Hokianga – New Zealand

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Emmy in Utthita Hasta Pandagustasana and Ush in Virabhadrasana B.

The Hokianga (Hokianga-nui-a-Kupe) is a very special place on the Western coast of New Zealand’s North Island. I return time and time again to absorb the unique beauty of the landscape, the feel of the warm, soft sand on my feet when up on the dunes some of which reach 170 metres high, the big expanse of cloud, sand and sea and the strong current leading out to the Tasman sea. The current here is so strong that back in 2005 it took the engagement ring off my finger. The landscape knew something before I did; a year later I found myself alone.

Sand boarding on the Hokianga dunes is among my favourite activities in New Zealand and only 3.5 hours from Leigh. In the summer months, a boat departs Opononi on the hour from 10am to 3pm. Boards are provided and unlike surfing on the 90-mile beach further up the coast, body surfing on Hokianga’s dunes secures a splash in the cool, turqoise sea.

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Emmy practicing Sirsasana.

A couple of years ago when me and my friend Toby were in a desperate need for a shower to remove all the sand before heading down to Auckland we came across the Globetrekkers lodge in Ōmāpere. Two years later, Emmy, Ush, Wyatt and I revisited and stayed for 2 nights in the only room available which happened to have 4 beds. It’s a charming BBH hostel with a communal kitchen, lounge and wonderful deck at the back surrounded by a secluded garden of trees and grapevines. Sue and Mike, mother and son team, are originally from Yorkshire and are the sweetest and friendliest hosts I have come across in NZ.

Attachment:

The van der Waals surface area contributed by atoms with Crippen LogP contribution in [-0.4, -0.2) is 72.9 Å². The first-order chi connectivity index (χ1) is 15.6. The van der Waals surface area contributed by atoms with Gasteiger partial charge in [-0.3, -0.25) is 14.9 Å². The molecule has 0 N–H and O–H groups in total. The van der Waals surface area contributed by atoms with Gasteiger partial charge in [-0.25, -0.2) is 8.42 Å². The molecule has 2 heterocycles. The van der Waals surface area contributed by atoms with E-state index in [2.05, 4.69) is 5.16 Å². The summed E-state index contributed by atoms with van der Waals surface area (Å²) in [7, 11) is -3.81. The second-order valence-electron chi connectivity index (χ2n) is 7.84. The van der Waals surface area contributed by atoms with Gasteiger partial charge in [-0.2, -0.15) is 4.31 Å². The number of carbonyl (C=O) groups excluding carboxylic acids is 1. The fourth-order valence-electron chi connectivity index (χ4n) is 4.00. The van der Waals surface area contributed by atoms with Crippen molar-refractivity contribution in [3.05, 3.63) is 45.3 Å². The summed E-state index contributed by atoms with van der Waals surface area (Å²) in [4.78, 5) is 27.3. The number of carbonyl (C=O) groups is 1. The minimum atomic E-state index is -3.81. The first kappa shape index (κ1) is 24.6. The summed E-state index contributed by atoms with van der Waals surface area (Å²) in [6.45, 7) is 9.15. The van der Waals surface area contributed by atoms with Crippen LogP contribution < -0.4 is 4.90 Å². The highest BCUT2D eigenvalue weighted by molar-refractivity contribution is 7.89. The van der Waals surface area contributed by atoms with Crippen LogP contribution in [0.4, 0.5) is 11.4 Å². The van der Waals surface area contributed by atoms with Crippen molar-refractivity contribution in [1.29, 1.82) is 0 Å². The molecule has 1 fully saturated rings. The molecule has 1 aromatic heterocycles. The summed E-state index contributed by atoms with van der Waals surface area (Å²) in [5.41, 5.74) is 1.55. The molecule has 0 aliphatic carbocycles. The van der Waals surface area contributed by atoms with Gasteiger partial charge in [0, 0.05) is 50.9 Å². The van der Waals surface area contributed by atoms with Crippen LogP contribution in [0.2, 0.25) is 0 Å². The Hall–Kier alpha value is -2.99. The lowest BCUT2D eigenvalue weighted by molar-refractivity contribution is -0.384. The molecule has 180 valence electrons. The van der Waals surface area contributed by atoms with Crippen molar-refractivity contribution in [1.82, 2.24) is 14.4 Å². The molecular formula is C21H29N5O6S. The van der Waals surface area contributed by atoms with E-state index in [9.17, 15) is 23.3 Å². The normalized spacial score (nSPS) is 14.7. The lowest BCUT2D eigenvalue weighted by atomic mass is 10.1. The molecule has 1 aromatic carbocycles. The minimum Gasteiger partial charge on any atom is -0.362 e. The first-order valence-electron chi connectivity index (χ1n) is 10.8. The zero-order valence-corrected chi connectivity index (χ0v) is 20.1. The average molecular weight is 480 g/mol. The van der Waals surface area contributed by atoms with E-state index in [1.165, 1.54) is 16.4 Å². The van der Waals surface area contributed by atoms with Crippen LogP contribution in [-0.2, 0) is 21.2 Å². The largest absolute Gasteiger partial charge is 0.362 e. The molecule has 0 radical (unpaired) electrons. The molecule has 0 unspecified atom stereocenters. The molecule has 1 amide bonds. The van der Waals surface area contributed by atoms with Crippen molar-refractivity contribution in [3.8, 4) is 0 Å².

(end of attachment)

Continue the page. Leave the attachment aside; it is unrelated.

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Emmy, Ush and me in the middle

20 minutes drive from Opononi is the small town of Rāwene. Quirky and creative I always check out the galleries and the Boat Shed cafe where in 2005 I had coffee with mum and dad after visiting the Bay of Islands with Jo, my then husband. I stumbled across a new photographic gallery set up by NZ landscape photographer Tony Bridge. I liked all his images but one in particular took my breath away. I ended up buying it.

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The original title for this image was ‘Ngapuke’ refering to the 3rd (missing angel) of the Hokianga Harbour. After a discussion Tony had with a Maori healer they both decided to call it “Kaitiaki” which is a more open-ended interpretation of the concept of a guardian angel as opposed to being tied to a specific story.

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One of the other incredible reasons for visiting the Hokianga is the Waipoua forest where you can see the two oldest living Kauri trees in New Zealand:  Tāne Mahuta and Te Matua Ngahere. Tane Mahuta is estimated to be between 1,250 and 2,500 years old. The forest was declared a sanctuary in 1952. We arrived to Hokianga via SH12 from Dargaville and briefly stopped to salute the big trees on the way in and the way out. The most common route and one I’ve done for years is to visit the Bay of Islands first which are on the East Coast and then cross over to the West coast and do Hokianga and Waipoua forest on the way back down to Auckland. It’s known as the twin coast discovery highway.

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Goat Island coastal walk

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Goat Island is only 10 minutes drive from home and the first marine reserve in New Zealand established in 1975. Even though overcast and a little drizzly that day, it was a rewarding, short (45-minute return) walk with a wonderful look out and bench to marvel and ponder at the choppy sea. Little Barrier island is faintly seen in the distance.

The University of Auckland’s Leigh Marine Laboratory is based next to the reserve.